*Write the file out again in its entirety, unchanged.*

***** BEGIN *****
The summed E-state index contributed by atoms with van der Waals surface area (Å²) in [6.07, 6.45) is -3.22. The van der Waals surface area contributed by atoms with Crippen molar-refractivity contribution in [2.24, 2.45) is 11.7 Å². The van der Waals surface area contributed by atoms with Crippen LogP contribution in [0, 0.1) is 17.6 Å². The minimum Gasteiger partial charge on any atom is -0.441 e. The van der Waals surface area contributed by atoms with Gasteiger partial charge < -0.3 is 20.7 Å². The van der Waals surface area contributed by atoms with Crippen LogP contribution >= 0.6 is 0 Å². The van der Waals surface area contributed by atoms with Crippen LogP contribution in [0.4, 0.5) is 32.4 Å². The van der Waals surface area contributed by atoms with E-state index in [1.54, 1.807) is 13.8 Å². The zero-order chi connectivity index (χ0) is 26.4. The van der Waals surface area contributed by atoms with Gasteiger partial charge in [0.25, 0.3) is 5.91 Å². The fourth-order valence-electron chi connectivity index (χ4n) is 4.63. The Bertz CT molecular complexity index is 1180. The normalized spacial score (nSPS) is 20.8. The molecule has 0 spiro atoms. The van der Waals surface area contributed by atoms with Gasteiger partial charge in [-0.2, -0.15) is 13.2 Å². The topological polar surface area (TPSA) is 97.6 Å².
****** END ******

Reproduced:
The summed E-state index contributed by atoms with van der Waals surface area (Å²) in [6.07, 6.45) is -3.22. The van der Waals surface area contributed by atoms with Crippen molar-refractivity contribution in [2.24, 2.45) is 11.7 Å². The van der Waals surface area contributed by atoms with Crippen LogP contribution in [0, 0.1) is 17.6 Å². The minimum Gasteiger partial charge on any atom is -0.441 e. The van der Waals surface area contributed by atoms with Gasteiger partial charge < -0.3 is 20.7 Å². The van der Waals surface area contributed by atoms with Crippen LogP contribution >= 0.6 is 0 Å². The van der Waals surface area contributed by atoms with Crippen LogP contribution in [0.4, 0.5) is 32.4 Å². The van der Waals surface area contributed by atoms with E-state index in [1.54, 1.807) is 13.8 Å². The zero-order chi connectivity index (χ0) is 26.4. The van der Waals surface area contributed by atoms with Gasteiger partial charge in [0.25, 0.3) is 5.91 Å². The fourth-order valence-electron chi connectivity index (χ4n) is 4.63. The Bertz CT molecular complexity index is 1180. The normalized spacial score (nSPS) is 20.8. The molecule has 0 spiro atoms. The van der Waals surface area contributed by atoms with Gasteiger partial charge in [-0.2, -0.15) is 13.2 Å². The topological polar surface area (TPSA) is 97.6 Å².